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does any one use terribly complex C++, like templates, namespacacing, and linked lists. I ALWAYS chuck everything in coz, that the best way to learn how to make the best use of all that stuff.

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I'm a professional programmer, C++ and java. And when I write C++ (which I preffer), I'm constantly using namespaces and templates.

The Standard Template Library (STL), and the C++ library as a whole use quite a bit of namespaces and templates extensively. All of STL is in it's own namespace, and it's NOTHING BUT templates. Lots of really handy templates.

Boost is a freeware set of library's written by some of the same people that did the C++ standard library, and contains lots of useful code... some of which is template-specific, and all of which is in various namespaces.

Linked lists? Childs play! The STL contains a list template, and even if it didn't, lists are a pretty basic data structure. I'm a little concerned that you consider this "terribly complex".

Template metaprogramming? If you really want to dive in as deep as can be, go read "Modern C++ Design". Heavy duty stuff, not for the timid, and it does require a certain level of template ability. Beware, it mind cause your frontal lobe to melt. HEAVY DUTY stuff. "List of types". I don't recommend it until you've got a pretty solid grip on templates. I read it, I kinda understood most of it, but YOW!

Here's a little sample off the top of my head... creates a list of numbers then writes them out, one on a line. It hasn't been touched by a compiler, so may contain bugs. It won't contain any, after all I'm perfect. 'Cept when I'm not. :/

#include <list>
#include <algorithm>
#include <iostream>

void dumpInt( int i )
{
std::cout << i << "\n";
}

int main( int argc, char** argv)
{
std::list myList;

myList.push_back( 0 );
myList.push_back( 1 );
myList.push_back( 3 );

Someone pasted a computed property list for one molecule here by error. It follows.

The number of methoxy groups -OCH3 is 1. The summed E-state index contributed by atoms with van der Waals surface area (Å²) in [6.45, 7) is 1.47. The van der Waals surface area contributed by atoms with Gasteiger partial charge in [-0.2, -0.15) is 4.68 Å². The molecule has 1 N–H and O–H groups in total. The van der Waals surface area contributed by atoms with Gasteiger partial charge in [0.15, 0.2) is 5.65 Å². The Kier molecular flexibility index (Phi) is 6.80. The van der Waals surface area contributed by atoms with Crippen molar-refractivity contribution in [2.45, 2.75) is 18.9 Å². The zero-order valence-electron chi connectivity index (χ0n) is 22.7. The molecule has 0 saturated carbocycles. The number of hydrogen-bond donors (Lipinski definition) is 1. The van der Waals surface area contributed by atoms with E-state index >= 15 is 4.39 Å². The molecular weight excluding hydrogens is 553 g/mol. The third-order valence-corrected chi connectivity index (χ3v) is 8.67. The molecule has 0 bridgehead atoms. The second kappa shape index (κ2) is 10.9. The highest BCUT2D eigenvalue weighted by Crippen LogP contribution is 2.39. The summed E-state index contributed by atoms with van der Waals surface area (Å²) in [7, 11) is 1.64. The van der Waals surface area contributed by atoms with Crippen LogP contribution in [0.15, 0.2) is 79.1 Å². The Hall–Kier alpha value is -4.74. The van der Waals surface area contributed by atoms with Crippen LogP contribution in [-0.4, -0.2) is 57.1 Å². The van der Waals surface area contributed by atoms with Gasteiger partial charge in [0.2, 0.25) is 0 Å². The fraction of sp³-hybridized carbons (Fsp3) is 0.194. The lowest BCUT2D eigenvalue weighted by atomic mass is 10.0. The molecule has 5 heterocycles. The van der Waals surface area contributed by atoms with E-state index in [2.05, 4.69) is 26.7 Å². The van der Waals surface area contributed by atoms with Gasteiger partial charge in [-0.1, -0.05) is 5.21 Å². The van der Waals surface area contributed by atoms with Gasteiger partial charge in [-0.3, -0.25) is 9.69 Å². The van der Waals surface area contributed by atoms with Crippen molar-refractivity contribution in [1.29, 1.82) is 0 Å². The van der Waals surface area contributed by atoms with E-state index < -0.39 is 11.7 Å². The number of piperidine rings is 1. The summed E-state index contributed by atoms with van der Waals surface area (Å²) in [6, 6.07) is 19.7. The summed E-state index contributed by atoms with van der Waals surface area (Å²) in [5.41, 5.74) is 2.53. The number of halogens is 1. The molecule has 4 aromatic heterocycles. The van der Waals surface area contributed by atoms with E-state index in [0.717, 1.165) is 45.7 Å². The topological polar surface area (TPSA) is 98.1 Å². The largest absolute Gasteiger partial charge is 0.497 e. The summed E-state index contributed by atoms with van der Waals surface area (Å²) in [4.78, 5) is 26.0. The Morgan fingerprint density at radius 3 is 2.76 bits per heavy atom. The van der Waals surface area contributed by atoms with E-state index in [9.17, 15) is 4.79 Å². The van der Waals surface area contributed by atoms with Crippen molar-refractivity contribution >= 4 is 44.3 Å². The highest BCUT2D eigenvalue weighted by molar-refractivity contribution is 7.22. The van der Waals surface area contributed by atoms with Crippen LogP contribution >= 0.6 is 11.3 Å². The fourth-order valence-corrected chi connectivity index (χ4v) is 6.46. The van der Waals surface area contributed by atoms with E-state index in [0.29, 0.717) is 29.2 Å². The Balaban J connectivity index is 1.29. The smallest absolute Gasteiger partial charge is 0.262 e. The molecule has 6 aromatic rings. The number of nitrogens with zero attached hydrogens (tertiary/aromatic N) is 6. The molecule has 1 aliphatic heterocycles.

myList.push_back( 127 );

std::for_each( myList.being(), myList.end(), dumpInt );
}

How about them apples.

"std" is the namespace the entire c++ standard library is in, including the Standard Template Library (STL). "std::list" is just a list of int's. "push_back()" adds elements to the end of the list (there's also a push_front).

And here's where we start getting into STL... "for_each" doesn't know anything about lists (or any of STL's other containers: vector, deque, set (multiset), map (multimap)). "list" doesn't know anything about for_each.

for_each (and pretty much all the other algorithms that come with STL) work on "iterators". containers can produce iterators, and aglorithms work on them.

So myList.begin() returns an iterator reffering to the first element of myList. myList.end() returns an iterator that's ONE PAST the last element of myList. for_each starts at the first iterator (begin), and goes until it reaches the second iterator (end). It calls that last parameter (a function pointer) on each element of the sequence it's been passed (all of "myList" in this case).

dumpInt is pretty trivial, asside from the use of the std namespace to reach standard out.

There are lots of "STL" tutorials floating around... a google search for stl, tutorial will give you Many Hits.

[edited by - mstorer on July 8, 2003 6:12:46 PM]

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I wouldnt call templates, namespacacing, and linked lists complex stuff. I find they are pretty standard. I myself dont use namespaces, but to include alot of functions in the standard library you gota

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